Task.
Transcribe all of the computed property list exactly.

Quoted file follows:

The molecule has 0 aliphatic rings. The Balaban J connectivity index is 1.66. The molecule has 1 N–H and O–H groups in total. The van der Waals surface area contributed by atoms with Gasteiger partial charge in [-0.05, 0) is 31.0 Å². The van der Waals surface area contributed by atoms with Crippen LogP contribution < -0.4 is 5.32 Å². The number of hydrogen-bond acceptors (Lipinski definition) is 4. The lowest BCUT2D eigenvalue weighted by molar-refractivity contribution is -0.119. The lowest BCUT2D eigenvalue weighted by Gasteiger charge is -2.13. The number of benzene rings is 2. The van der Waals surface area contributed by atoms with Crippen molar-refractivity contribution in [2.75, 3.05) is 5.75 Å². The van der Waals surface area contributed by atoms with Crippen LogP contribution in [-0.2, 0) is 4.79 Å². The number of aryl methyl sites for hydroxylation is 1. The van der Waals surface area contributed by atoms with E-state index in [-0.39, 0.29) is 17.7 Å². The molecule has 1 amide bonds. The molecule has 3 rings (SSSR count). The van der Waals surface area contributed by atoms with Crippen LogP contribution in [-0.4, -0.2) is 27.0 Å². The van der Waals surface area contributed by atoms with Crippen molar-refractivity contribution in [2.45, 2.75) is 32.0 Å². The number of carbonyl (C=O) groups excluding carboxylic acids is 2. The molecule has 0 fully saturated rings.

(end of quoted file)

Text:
The molecule has 0 aliphatic rings. The Balaban J connectivity index is 1.66. The molecule has 1 N–H and O–H groups in total. The van der Waals surface area contributed by atoms with Gasteiger partial charge in [-0.05, 0) is 31.0 Å². The van der Waals surface area contributed by atoms with Crippen LogP contribution < -0.4 is 5.32 Å². The number of hydrogen-bond acceptors (Lipinski definition) is 4. The lowest BCUT2D eigenvalue weighted by molar-refractivity contribution is -0.119. The lowest BCUT2D eigenvalue weighted by Gasteiger charge is -2.13. The number of benzene rings is 2. The van der Waals surface area contributed by atoms with Crippen molar-refractivity contribution in [2.75, 3.05) is 5.75 Å². The van der Waals surface area contributed by atoms with Crippen LogP contribution in [-0.2, 0) is 4.79 Å². The number of aryl methyl sites for hydroxylation is 1. The van der Waals surface area contributed by atoms with E-state index in [-0.39, 0.29) is 17.7 Å². The molecule has 1 amide bonds. The molecule has 3 rings (SSSR count). The van der Waals surface area contributed by atoms with Crippen LogP contribution in [-0.4, -0.2) is 27.0 Å². The van der Waals surface area contributed by atoms with Crippen molar-refractivity contribution in [2.45, 2.75) is 32.0 Å². The number of carbonyl (C=O) groups excluding carboxylic acids is 2. The molecule has 0 fully saturated rings.